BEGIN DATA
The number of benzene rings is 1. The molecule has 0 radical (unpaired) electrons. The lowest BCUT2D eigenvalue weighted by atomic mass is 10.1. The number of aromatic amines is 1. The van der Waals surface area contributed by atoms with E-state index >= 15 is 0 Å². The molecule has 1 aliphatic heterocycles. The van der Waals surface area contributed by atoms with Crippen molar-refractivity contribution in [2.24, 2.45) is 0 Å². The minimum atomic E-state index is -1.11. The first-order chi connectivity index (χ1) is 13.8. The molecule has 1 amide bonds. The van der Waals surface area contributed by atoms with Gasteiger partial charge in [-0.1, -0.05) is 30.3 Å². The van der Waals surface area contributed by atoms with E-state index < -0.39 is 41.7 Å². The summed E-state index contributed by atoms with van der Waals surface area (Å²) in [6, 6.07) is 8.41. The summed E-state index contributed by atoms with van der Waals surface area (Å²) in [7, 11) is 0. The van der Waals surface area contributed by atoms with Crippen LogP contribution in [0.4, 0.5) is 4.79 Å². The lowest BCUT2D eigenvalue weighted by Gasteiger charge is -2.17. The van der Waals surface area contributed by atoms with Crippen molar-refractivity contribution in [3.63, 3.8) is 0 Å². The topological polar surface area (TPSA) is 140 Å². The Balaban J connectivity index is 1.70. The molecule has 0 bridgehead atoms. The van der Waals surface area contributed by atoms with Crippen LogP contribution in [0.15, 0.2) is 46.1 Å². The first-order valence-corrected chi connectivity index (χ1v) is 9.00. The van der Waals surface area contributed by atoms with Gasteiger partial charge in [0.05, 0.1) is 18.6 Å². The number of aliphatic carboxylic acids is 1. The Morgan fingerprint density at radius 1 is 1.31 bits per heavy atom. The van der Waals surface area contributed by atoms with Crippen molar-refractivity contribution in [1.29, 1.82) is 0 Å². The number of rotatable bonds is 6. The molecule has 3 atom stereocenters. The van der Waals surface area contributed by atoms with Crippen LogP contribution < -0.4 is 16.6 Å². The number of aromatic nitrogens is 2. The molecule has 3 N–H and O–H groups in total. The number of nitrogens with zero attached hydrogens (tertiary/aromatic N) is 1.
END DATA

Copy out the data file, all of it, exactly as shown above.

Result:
The number of benzene rings is 1. The molecule has 0 radical (unpaired) electrons. The lowest BCUT2D eigenvalue weighted by atomic mass is 10.1. The number of aromatic amines is 1. The van der Waals surface area contributed by atoms with E-state index >= 15 is 0 Å². The molecule has 1 aliphatic heterocycles. The van der Waals surface area contributed by atoms with Crippen molar-refractivity contribution in [2.24, 2.45) is 0 Å². The minimum atomic E-state index is -1.11. The first-order chi connectivity index (χ1) is 13.8. The molecule has 1 amide bonds. The van der Waals surface area contributed by atoms with Gasteiger partial charge in [-0.1, -0.05) is 30.3 Å². The van der Waals surface area contributed by atoms with E-state index < -0.39 is 41.7 Å². The summed E-state index contributed by atoms with van der Waals surface area (Å²) in [6, 6.07) is 8.41. The summed E-state index contributed by atoms with van der Waals surface area (Å²) in [7, 11) is 0. The van der Waals surface area contributed by atoms with Crippen LogP contribution in [0.4, 0.5) is 4.79 Å². The lowest BCUT2D eigenvalue weighted by Gasteiger charge is -2.17. The van der Waals surface area contributed by atoms with Crippen molar-refractivity contribution in [3.63, 3.8) is 0 Å². The topological polar surface area (TPSA) is 140 Å². The Balaban J connectivity index is 1.70. The molecule has 0 bridgehead atoms. The van der Waals surface area contributed by atoms with Crippen LogP contribution in [0.15, 0.2) is 46.1 Å². The first-order valence-corrected chi connectivity index (χ1v) is 9.00. The van der Waals surface area contributed by atoms with Gasteiger partial charge in [0.05, 0.1) is 18.6 Å². The number of aliphatic carboxylic acids is 1. The Morgan fingerprint density at radius 1 is 1.31 bits per heavy atom. The van der Waals surface area contributed by atoms with Crippen molar-refractivity contribution in [1.29, 1.82) is 0 Å². The number of rotatable bonds is 6. The molecule has 3 atom stereocenters. The van der Waals surface area contributed by atoms with Crippen LogP contribution < -0.4 is 16.6 Å². The number of aromatic nitrogens is 2. The molecule has 3 N–H and O–H groups in total. The number of nitrogens with zero attached hydrogens (tertiary/aromatic N) is 1.